Paolo Assandri
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Do you want a more peaceful life? Learn to self-regulate!

"You have power over your mind, not over external events.
Realise this and you will find strength"

Marcus Aurelius

In the journey of life, we are often faced with a wide spectrum of emotions: from joy to anxiety, from sadness to anger. These emotions can be intense and overwhelming, but they are an integral part of the human experience.

However, what makes the difference is how we manage these emotions, how we regulate our emotional state to navigate through life's challenges with balance and resilience. In psychological terms, what makes the difference is our capacity for self-regulation.

What is Self-Regulation?

Self-regulation refers to the ability to control and manage one's emotions effectively and constructively. It includes awareness of one's emotions, the skill to regulate emotional reactions in stressful situations and the ability to adapt flexibly to the challenges of everyday life. In other words, self-regulation enables people not to be overwhelmed by their emotions, but to manage them so that they can deal with difficult situations calmly, clearly and wisely.

How is Emotional Self-Regulation Developed?

Self-regulation is a skill that can be learned and developed throughout life. It is based on emotional education, personal experience and learning through feedback from the social environment. However, it is also a skill that can be cultivated and enhanced through specific interventions, such as psychotherapy.

During psychotherapy, individuals learn to explore their emotions in a deeper way, identify patterns of thought and behaviour that can negatively influence their emotional reactions, and acquire new strategies for managing stress and coping with life's challenges. Through the work with an experienced therapist, individuals can develop greater emotional awareness and learn practical techniques to regulate their emotional state.

Self-Regulation and Neuroscience

Modern findings in neuroscience confirm the importance of emotional self-regulation for mental well-being and optimal brain functioning. Numerous studies have shown that the practice of emotional self-regulation techniques, such as mindfulness and deep breathing, can positively influence brain structure and function.

For example, mindfulness has been associated with changes in grey matter density in brain regions involved in emotional regulation and cognition. Furthermore, the practice of deep breathing has been correlated with reduced activity in the 'fear circuit' neural network, which is associated with anxiety and stress.

Benefits of Psychotherapy in Self-Regulation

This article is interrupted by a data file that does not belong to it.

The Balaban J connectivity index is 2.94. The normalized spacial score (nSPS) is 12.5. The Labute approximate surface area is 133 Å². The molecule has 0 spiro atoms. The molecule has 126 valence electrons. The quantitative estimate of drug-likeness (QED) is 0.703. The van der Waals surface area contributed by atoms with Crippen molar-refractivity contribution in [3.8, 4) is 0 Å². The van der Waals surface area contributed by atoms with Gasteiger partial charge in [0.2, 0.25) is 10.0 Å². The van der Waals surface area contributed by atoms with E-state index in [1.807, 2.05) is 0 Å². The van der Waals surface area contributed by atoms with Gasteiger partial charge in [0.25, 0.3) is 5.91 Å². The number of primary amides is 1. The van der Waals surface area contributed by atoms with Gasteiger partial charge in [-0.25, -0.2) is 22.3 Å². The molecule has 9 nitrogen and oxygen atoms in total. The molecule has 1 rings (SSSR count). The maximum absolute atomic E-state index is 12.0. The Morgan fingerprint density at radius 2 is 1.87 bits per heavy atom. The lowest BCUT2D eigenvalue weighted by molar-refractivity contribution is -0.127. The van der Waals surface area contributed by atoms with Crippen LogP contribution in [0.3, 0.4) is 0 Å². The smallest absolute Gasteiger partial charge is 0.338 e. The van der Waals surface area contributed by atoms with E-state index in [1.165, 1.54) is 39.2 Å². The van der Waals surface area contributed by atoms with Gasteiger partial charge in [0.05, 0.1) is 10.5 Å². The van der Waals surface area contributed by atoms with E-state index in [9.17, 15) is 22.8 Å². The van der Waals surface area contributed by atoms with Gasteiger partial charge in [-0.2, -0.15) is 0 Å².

Psychotherapy offers a safe and supportive environment in which people can explore and empower their self-regulation skills. They can learn to identify the triggers of their emotions, understand the thought patterns that influence their emotional reactions, and develop new strategies for managing stress and coping with life's challenges.

Furthermore, psychotherapy provides a unique opportunity to explore the deep roots of one's emotions and to work through past experiences that can influence how we feel and react to current situations. Through a process of exploration and deep understanding, psychotherapy clients can free themselves from harmful emotional patterns and develop greater awareness and control over their emotional world.

In conclusion, self-regulation is a fundamental skill for psycho-physical well-being. Through psychotherapy, individuals can learn to develop and enhance this skill, paving the way for an emotionally balanced and satisfying life. If you are facing difficulties in self-regulating your emotions or wish to learn new strategies to manage stress and improve your emotional well-being, consider embarking on a therapeutic journey. Psychotherapy can offer a safe and supportive environment in which to explore these issues in depth, promoting personal growth and emotional well-being.


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Author: Paolo Assandri 
is a HCPC Registered Counselling Psychologist and a UKCP Registered Full Clinical Psychotherapist. He is also a fully qualified Italian psychologist and psychotherapist (Ordine degli Psicologi del Piemonte). He lives and works in London offering counselling and psychotherapy.

This exercise is not intended to replace any kind of medical/psychological therapy. Its only purpose is to increase individual perception of well-being. If you need medical or psychological support, please contact a qualified health practitioner. Authors, producers, consultants involved in the production of this exercise are not responsible for any psychological or physical injury which could happen during or after completing the activity explained in this article.

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